An insurance company must prove that the insured broke the rules of the policy in order to avoid paying a death benefit, and that’s not an easy thing to do, especially when it comes to something as hard to quantify as a person’s state of mind at the time of death.
Fuller remembers one case where a man broke up with his girlfriend and on the way home died after smashing his car into a bridge abutment at 100 mph.
“Was that suicide or a driving error? Probably suicide, but you can’t prove what was going through his mind in that last 3 feet before he hit the abutment, so we paid the claim,” Fuller says.
Insurance companies also bear the burden of proof on denials based on mistakes or omissions on life insurance forms, Jones says.
“There’s a strong public policy protecting the individual that basically says, because the insurance company wrote the contract and because the insured is now dead and cannot explain his answers or failure to answer, the public policy is to force the insurance company to pay the death benefit,” Jones says.
However Fuller, who previously worked in the claims department of insurance giant Prudential, contends that insurance companies often go the extra mile to do right by policy holders.
He cites the example of claims life insurers paid following the Sept. 11 attacks, even though the victims hadn’t paid a premium yet — the standard measure of when coverage begins.
“The insurance companies paid the claim because that was the intent and they went overboard to do what was right,” says Fuller.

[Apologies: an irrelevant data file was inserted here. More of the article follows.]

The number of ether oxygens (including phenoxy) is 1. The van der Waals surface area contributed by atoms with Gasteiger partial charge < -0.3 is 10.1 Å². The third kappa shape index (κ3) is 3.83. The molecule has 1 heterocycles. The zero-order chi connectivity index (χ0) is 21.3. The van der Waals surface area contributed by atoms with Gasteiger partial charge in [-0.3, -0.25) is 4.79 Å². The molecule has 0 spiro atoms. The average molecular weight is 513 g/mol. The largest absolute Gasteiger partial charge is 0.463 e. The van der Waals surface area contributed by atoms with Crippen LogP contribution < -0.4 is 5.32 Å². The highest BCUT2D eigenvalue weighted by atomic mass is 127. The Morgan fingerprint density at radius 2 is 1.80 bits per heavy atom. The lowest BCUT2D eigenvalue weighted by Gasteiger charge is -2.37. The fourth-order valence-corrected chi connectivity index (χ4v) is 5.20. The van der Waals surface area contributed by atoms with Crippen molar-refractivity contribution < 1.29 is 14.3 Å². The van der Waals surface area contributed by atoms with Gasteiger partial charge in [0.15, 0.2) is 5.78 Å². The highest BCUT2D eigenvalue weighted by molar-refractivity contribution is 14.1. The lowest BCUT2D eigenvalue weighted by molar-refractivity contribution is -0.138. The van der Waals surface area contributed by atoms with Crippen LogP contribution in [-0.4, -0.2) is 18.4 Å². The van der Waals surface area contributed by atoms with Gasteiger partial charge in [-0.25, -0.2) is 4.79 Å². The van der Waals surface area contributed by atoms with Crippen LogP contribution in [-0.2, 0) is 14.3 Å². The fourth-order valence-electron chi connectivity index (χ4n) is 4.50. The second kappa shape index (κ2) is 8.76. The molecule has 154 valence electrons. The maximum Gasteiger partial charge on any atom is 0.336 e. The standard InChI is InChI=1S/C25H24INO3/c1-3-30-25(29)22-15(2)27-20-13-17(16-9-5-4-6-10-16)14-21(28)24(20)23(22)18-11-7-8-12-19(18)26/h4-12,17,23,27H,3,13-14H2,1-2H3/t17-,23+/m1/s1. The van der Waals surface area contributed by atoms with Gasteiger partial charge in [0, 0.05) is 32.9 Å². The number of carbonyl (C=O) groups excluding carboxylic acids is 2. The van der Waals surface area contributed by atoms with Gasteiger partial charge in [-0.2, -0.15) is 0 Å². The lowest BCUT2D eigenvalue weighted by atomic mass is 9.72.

Keeping your heirs out of court
What can you do now to keep your family out of court after you die?
Steven Weisbart, senior vice president and chief economist for the Insurance Information Institute in New York, says the best way to ensure a payout after death is to completely and truthfully answer questions from your life insurance company.
For example, had Ledger informed the insurer about his history of drug use, his heirs might not have found themselves in court, Weisbart says.
“If (his drug use) had been fully disclosed and the company decided to write the policy anyway, then the issue would never have arisen,” Weisbart says.
On the other hand, don’t volunteer information unless the company specifically requests it. Unnecessarily revealing too much information could result in higher rates, Fuller says.
“What you want to do is treat it like an IRS audit,” Fuller says. “Answer the question exactly the way the question says. If it says, ‘Do you plan to be out of the country for more than four weeks,’ you really don’t want to tell them you’re going to Lebanon for three weeks. That’s not what the question is.”
Also, remember companies judge the truth of your statements according to your status at the time you made them. So, if after a few years your status changes and becomes more risky, there’s no need to run back and tell your insurance company.
“I could take out a policy today and never have any intention of getting in a shark cage and it would be an absolutely true and valid statement,” says Ed Hinerman, president of the Hinerman Group, an insurance agency based in Salida, Colo.
“But then my dear wife might buy me an adventure in a shark cage for my 60th birthday. Things like that pop up and life insurance companies don’t hold that against you.”
Still, if you do currently have significant risk factors in your background, don’t let fear corner you into giving incorrect or incomplete answers on insurance forms. Lifestyle or health issues don’t necessarily preclude you from qualifying for a life insurance policy, Weisbart says.
Today, insurers are more likely to price a risk into the policy than to reject you outright or to include a special exclusion because you disclosed risk factors like small-plane aviation, heart attack history or fondness for sky diving, he says.
You can shop for life insurance on Insureme.com, a Bankrate.com company.